Customer Reviews for

Living a Life That Matters

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  • Anonymous

    Posted September 5, 2006

    Two words...How empowering!

    I think every other page in the book is creased for a different quote that I found helpful. If you are looking for some kind of direction in your life, this book is the perfect start. You do not even have to be religious to appreciate the book, just open-minded.

    2 out of 2 people found this review helpful.

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  • Anonymous

    Posted September 16, 2004

    ROBCIS, Enterprises

    This is a powerful book. A look at the title would lead one to believe it is another one of those self-help tomes, but to the contrary. It is a book about self-exploration and reflection. The author uses the life of Jacob, the bible figure in the book of Gensis, as part of his backdrop in a discussion of life, love, trials, struggles, friendship, and our imprint on family, friends, society and the universe at large. I particularly like how he tied the story of Jacob and his struggle with the angel, with our own inner struggles, our quest to understand life itself, our relationship with others, and most importantly the connection with God. This is a worthwhile read. There is no doubt that as you journey through this book you will begin to conduct a self-inventory and assess who you are, and the legacy you wish to leave behind.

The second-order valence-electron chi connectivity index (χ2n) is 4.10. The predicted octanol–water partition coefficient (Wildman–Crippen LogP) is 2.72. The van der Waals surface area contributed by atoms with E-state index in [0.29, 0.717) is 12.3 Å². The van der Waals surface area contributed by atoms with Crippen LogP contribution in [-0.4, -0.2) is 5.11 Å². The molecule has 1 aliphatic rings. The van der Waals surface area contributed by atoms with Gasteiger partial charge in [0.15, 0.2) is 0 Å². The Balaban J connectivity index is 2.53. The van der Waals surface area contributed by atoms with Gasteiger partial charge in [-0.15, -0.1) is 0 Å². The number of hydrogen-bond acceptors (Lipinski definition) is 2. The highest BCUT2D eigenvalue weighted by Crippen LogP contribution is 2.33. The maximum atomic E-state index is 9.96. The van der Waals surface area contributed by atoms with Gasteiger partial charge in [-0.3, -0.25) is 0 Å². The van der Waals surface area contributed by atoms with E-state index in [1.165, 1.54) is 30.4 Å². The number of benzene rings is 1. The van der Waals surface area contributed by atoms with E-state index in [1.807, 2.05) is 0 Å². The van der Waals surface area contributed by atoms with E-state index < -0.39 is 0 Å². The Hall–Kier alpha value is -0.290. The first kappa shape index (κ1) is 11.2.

2 out of 2 people found this review helpful.

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  • Anonymous

    Posted April 18, 2012



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  • Anonymous

    Posted January 2, 2002

    A must read!!!!!!

    this is a wonderful book to read. The use of biblical figures to explain the message Kushner tries to relay to his readers is nothing short of brilliant. i would highly recommend this book.

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  • Anonymous

    Posted September 5, 2001

    The Personal and Social Significance of Doing Good